I’ve lost the game of poker. My face shows it. My jaw is slack, my forehead slightly shiny from perspiration and I look stunned. Each statement he made felt like being smacked in the mouth. I feel the pain of the past months sharply. He’s absolutely right. Every single statement describes what’s happened in the past few months. But how does he know? How does he know all this has happened to me? I haven’t said anything about what’s happened. And if it’s all so obvious to him why didn’t we know that it was going to happen? I can’t find any words.

Franck’s observing me closely like a hawk about to pounce on a poor unprotected rabbit. He is taking in my expressions and reaction to his words.

‘How do you know all this?’ I ask. ‘Do you know someone else in our company?’

He smiles warmly. ‘No I don’t. The reason I can predict what is happening to you is because I’ve seen the same pattern elsewhere in other organisations. You see, I’ve been trying to understand the paradox of innovation for some time. With the level of change and global competition, every business enterprise and corporation wants it. With many governments insolvent and an urgent need to deliver services to their citizens without spending money, many Governments want it. With the super-wealthy unable to find anything to buy or invest in at their scale except more assets which generate value but no real wealth. Everybody seems to want it. Everybody seems to need it. Everyone seems to have a process for it. Over seventy thousand books have been written about it. And yet there is so little of it about!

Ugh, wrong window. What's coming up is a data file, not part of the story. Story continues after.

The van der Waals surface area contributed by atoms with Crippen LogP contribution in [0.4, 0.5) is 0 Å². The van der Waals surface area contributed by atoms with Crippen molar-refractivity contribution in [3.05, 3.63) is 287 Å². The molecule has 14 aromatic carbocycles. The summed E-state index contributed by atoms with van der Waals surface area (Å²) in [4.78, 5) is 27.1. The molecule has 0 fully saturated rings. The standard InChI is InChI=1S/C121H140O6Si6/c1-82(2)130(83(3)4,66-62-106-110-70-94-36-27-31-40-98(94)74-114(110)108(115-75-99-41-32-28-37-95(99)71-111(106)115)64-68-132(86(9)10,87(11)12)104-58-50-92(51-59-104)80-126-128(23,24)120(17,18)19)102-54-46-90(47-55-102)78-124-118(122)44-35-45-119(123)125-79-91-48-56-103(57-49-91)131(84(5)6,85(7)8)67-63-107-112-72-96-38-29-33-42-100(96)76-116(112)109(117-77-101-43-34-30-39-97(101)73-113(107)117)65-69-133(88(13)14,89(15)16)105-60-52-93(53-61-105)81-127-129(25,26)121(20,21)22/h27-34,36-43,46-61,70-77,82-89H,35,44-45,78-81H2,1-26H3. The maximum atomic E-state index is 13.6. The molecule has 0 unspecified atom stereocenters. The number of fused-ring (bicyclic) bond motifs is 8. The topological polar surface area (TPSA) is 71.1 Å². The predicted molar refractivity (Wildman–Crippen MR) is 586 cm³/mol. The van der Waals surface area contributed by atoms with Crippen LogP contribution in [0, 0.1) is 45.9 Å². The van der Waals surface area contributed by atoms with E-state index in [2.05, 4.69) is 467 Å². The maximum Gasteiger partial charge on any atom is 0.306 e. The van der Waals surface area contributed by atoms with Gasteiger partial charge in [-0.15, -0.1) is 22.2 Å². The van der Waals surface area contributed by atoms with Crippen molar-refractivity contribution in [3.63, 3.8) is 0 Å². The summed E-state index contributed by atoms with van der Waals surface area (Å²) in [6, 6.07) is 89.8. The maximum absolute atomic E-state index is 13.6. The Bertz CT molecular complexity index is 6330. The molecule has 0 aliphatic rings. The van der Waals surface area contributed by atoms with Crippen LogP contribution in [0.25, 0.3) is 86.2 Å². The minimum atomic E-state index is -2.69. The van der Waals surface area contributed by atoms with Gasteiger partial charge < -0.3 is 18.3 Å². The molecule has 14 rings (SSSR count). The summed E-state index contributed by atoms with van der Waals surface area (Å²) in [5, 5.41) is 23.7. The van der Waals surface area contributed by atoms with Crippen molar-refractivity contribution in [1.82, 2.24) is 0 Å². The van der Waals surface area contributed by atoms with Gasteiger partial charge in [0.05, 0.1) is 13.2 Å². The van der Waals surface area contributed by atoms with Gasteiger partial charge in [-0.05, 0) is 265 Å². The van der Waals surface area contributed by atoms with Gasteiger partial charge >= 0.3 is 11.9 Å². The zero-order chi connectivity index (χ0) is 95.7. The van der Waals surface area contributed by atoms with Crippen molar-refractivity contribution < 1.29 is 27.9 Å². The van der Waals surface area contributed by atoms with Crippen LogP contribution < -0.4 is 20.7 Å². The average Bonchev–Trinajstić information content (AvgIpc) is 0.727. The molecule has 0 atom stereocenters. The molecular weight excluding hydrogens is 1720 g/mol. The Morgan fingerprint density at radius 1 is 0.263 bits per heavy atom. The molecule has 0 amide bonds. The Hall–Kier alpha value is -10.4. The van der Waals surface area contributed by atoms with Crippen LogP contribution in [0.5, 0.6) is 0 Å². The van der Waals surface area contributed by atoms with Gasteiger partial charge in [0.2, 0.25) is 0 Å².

I can’t think of a suitable reply.

Franck waits patiently for a moment for me to respond. Eventually he says, ‘From the look on your face, I would guess you need another cup of tea or something stronger, but I think it’s going to have to be tea,’ and without my confirmation he waves energetically at the waitress.

This is taken from the manuscript of Prof Eddie Obeng's new book Who Killed the Sparq? We'd love to hear your feedback in the comments below.

Want to read more?

Chapter 7: Weeding Out the Weaklings
Chapter 8: Still Hunting and Gathering


Post a Comment

<< Home